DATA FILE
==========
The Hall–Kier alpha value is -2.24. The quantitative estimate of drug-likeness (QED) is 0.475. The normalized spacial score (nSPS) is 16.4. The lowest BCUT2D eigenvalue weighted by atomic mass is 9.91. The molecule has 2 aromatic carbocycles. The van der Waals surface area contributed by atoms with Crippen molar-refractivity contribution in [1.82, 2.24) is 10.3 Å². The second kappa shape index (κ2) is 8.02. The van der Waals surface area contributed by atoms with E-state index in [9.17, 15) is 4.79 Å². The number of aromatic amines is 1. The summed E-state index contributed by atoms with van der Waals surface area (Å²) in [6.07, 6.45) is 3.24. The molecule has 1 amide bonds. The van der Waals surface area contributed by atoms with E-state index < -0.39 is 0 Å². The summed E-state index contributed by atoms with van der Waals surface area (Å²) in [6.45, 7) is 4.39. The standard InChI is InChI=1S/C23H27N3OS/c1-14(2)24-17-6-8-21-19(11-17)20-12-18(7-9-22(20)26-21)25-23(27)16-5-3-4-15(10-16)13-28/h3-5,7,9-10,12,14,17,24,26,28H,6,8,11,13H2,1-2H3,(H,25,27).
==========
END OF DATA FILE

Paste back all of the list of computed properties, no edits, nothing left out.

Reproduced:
The Hall–Kier alpha value is -2.24. The quantitative estimate of drug-likeness (QED) is 0.475. The normalized spacial score (nSPS) is 16.4. The lowest BCUT2D eigenvalue weighted by atomic mass is 9.91. The molecule has 2 aromatic carbocycles. The van der Waals surface area contributed by atoms with Crippen molar-refractivity contribution in [1.82, 2.24) is 10.3 Å². The second kappa shape index (κ2) is 8.02. The van der Waals surface area contributed by atoms with E-state index in [9.17, 15) is 4.79 Å². The number of aromatic amines is 1. The summed E-state index contributed by atoms with van der Waals surface area (Å²) in [6.07, 6.45) is 3.24. The molecule has 1 amide bonds. The van der Waals surface area contributed by atoms with E-state index < -0.39 is 0 Å². The summed E-state index contributed by atoms with van der Waals surface area (Å²) in [6.45, 7) is 4.39. The standard InChI is InChI=1S/C23H27N3OS/c1-14(2)24-17-6-8-21-19(11-17)20-12-18(7-9-22(20)26-21)25-23(27)16-5-3-4-15(10-16)13-28/h3-5,7,9-10,12,14,17,24,26,28H,6,8,11,13H2,1-2H3,(H,25,27).